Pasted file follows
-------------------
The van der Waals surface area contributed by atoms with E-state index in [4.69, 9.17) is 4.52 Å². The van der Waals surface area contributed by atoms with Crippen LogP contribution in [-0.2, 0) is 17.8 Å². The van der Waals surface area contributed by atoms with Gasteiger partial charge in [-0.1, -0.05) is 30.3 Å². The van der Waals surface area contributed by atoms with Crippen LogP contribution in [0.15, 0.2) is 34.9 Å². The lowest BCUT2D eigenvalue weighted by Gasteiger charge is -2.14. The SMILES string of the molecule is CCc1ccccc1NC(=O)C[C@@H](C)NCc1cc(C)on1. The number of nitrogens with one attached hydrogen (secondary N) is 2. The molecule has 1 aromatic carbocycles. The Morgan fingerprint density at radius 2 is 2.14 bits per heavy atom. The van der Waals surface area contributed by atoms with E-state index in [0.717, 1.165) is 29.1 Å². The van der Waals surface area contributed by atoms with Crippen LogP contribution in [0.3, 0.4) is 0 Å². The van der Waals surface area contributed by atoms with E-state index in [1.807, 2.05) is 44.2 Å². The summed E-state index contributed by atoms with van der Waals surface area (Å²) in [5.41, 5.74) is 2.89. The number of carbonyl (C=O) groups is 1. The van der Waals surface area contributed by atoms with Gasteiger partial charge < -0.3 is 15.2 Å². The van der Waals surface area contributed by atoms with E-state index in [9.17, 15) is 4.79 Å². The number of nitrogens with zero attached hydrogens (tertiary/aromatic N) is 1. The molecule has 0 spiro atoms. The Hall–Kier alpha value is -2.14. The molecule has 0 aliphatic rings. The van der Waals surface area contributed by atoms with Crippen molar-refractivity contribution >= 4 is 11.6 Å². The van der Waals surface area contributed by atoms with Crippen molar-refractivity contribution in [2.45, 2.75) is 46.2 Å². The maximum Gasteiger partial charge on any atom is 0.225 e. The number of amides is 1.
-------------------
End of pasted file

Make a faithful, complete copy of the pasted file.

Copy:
The van der Waals surface area contributed by atoms with E-state index in [4.69, 9.17) is 4.52 Å². The van der Waals surface area contributed by atoms with Crippen LogP contribution in [-0.2, 0) is 17.8 Å². The van der Waals surface area contributed by atoms with Gasteiger partial charge in [-0.1, -0.05) is 30.3 Å². The van der Waals surface area contributed by atoms with Crippen LogP contribution in [0.15, 0.2) is 34.9 Å². The lowest BCUT2D eigenvalue weighted by Gasteiger charge is -2.14. The SMILES string of the molecule is CCc1ccccc1NC(=O)C[C@@H](C)NCc1cc(C)on1. The number of nitrogens with one attached hydrogen (secondary N) is 2. The molecule has 1 aromatic carbocycles. The Morgan fingerprint density at radius 2 is 2.14 bits per heavy atom. The van der Waals surface area contributed by atoms with E-state index in [0.717, 1.165) is 29.1 Å². The van der Waals surface area contributed by atoms with Crippen LogP contribution in [0.3, 0.4) is 0 Å². The van der Waals surface area contributed by atoms with E-state index in [1.807, 2.05) is 44.2 Å². The summed E-state index contributed by atoms with van der Waals surface area (Å²) in [5.41, 5.74) is 2.89. The number of carbonyl (C=O) groups is 1. The van der Waals surface area contributed by atoms with Gasteiger partial charge < -0.3 is 15.2 Å². The van der Waals surface area contributed by atoms with E-state index in [9.17, 15) is 4.79 Å². The number of nitrogens with zero attached hydrogens (tertiary/aromatic N) is 1. The molecule has 0 spiro atoms. The Hall–Kier alpha value is -2.14. The molecule has 0 aliphatic rings. The van der Waals surface area contributed by atoms with Crippen molar-refractivity contribution >= 4 is 11.6 Å². The van der Waals surface area contributed by atoms with Crippen molar-refractivity contribution in [2.45, 2.75) is 46.2 Å². The maximum Gasteiger partial charge on any atom is 0.225 e. The number of amides is 1.